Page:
Friends to all, Marion and Percy Hopkins
Back in the mid 1930s, my family moved to Chestnut Street and had some wonderful neighbors. In those days people did not move often, and hardly out of Camden. All were well acquainted with their neighbors, which included the whole street. Across the road lived a nice couple, Marion and Percy Hopkins and their cute little daughter, Doris Mae.
Percy was born in Camden on Oct. 20, 1907, to Warren G. and Mary Edes Hopkins. They had another son, Charles, and daughter Mildred (Bridges.) Percy was a lifelong resident of Camden, repairing radios and television sets. He was a past member of Amity Lodge of Masons and past high priest of the chapter. Also Percy was a member of the Camden Commandery and the Eastern Star Seaside Chapter.
He was a very quiet, unassuming man, but very well-liked and all were saddened when he died at age 60 in January 1968. His services were at Laites Funeral Home with Rev. Ronald Stead officiating. Entombment was at Mountain View Cemetery.
His wife Marion was born on April 27, 1907, the daughter of Frank and Agnes Hunt Heald. They had three other daughters, Blanche (Bishop) (Pierce), Gladys (Packard) and Doris (Rolerson.)
Marion Hopkins had a very active life in Camden as a Tri-Hi-Y leader, March of Dimes volunteer and with Little League and Camden High School Band Boosters. She was one of the early supporters of special education programs in area schools and a member of the Camden Association for the Handicapped. In fact, she once raised $1,700 from a Silver Tea to benefit the handicap and retarded children in this area in 1971. All funds were turned over to the organized administrators for the trainable class and sheltered workshop under whose name the Benefit Tea previously had been stipulated. It was the most successful tea in the six years Marion Hopkins had conducted it. Mrs. Hopkins had suffered a broken ankle only a few weeks before the tea, but with the Tri-Hi-Y and Hi-Y students assisting, it was carried out with more than 175 people served at Marion Hopkins' home during the day June 3. She was then living on upper Washington Street. Serving at the tea were Miss Lorna Dill of Augusta, vice-president of the Maine Association of Retarded Children, Mrs. Annette Overlock of Warren, Mrs. Donald Allison of Winthrop and Mrs. George Thomas of Camden.
Marion also had, at that time, been honored by the Camden Rotarians for her 20 years of service as their caterer. Every week they had a delicious meal, prepared by that lady.
In addition to her Silver Teas, she was always willing and ready to put on a cooked food sale for any worthy cause.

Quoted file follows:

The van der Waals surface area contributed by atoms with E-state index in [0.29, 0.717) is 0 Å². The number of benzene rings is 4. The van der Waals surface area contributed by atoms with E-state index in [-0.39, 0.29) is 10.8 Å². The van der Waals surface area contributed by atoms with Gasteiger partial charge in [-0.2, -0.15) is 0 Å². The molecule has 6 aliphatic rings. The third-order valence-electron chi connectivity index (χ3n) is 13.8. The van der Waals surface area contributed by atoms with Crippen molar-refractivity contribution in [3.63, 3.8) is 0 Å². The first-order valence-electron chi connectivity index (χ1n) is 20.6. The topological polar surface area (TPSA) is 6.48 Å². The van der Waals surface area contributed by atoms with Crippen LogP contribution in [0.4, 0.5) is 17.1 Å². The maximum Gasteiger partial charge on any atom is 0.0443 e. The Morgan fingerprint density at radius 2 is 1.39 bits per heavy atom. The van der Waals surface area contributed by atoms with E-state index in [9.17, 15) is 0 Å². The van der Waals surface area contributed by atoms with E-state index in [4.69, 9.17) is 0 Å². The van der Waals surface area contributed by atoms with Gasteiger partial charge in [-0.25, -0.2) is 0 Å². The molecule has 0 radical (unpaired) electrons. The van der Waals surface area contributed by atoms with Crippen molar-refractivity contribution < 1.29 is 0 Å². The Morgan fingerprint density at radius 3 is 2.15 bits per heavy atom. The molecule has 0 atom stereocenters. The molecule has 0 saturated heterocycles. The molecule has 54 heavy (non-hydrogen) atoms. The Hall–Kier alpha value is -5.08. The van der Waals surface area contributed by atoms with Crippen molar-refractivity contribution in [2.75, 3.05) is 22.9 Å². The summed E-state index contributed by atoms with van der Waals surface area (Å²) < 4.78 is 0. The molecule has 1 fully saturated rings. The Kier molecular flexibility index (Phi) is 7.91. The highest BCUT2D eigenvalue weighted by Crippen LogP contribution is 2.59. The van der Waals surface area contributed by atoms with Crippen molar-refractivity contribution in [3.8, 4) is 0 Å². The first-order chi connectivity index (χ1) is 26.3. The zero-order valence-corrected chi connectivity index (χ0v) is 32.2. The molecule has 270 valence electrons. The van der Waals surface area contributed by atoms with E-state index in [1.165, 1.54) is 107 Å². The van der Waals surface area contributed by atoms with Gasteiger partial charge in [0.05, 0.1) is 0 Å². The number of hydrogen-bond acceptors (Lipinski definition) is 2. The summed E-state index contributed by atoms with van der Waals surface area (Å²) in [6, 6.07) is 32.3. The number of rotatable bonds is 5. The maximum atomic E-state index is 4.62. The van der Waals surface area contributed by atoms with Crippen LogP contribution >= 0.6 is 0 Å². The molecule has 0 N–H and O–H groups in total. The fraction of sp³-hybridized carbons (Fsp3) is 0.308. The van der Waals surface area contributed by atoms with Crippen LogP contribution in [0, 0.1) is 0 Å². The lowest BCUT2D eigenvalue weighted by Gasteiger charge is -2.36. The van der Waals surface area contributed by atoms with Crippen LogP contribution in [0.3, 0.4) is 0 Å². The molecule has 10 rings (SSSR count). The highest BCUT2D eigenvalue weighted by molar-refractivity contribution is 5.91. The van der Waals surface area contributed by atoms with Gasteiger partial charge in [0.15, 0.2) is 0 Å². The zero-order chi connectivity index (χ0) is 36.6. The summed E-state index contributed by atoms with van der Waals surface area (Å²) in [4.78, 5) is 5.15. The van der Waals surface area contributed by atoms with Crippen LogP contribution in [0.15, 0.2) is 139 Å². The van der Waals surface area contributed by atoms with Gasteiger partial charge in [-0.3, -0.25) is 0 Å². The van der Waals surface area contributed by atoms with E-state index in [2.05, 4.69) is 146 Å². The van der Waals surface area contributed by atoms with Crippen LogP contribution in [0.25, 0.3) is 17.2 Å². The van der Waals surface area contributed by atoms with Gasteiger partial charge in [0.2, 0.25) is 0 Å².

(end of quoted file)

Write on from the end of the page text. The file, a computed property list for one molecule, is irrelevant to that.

During World War II, there were six Coast Guardsmen stationed on Camden’s Curtis Island. Marion was their U.S.O. Her home was always open to any or all of them, when they had a short leave, but not time to go to New York or other places where they lived. She always cooked both when they were at her home and sent special treats to Curtis Island. She would have Valentine parties and invite the Camden girls they had met. She easily added those six sons to her family. She had many parties for three or four years for the servicemen, and just enjoyed cooking for them. Her real catering business went on in Camden for more than 50 years, so Marian Hopkins was well known and liked in the community.
She retired in 1973 and wintered in Florida, where she met Arlie Kline from Michigan. They were married in 1975.
On Jan. 19, 1990, Marion, at age 82 and her husband Arlie were found dead at their Florida home. Authorities said both had been in very poor health and Kline took his wife’s life and then his own. Camden was shocked and saddened by the news.
A memorial service for Marion took place the following spring in Camden, with interment to follow. Percy and Marion’s shared stone is at Mountain View Cemetery and their birth dates show 1906; their obituaries say 1907.
Marion's sister, Doris Heald Rolerson, died this past year at age 100. I saw her at a birthday party last May, where the tiny dancing teacher did a scarf dance in 3-inch heels. Very few people in that room (and all of them younger than she) could not have done the lively dance that she did. Life is how you live it, and I am a true believer that laughter and a happy attitude is the answer to a long enjoyable life. It seems to be the characteristics of the centenarians that I know, or knew.
Barbara F. Dyer is Camden's official town historian.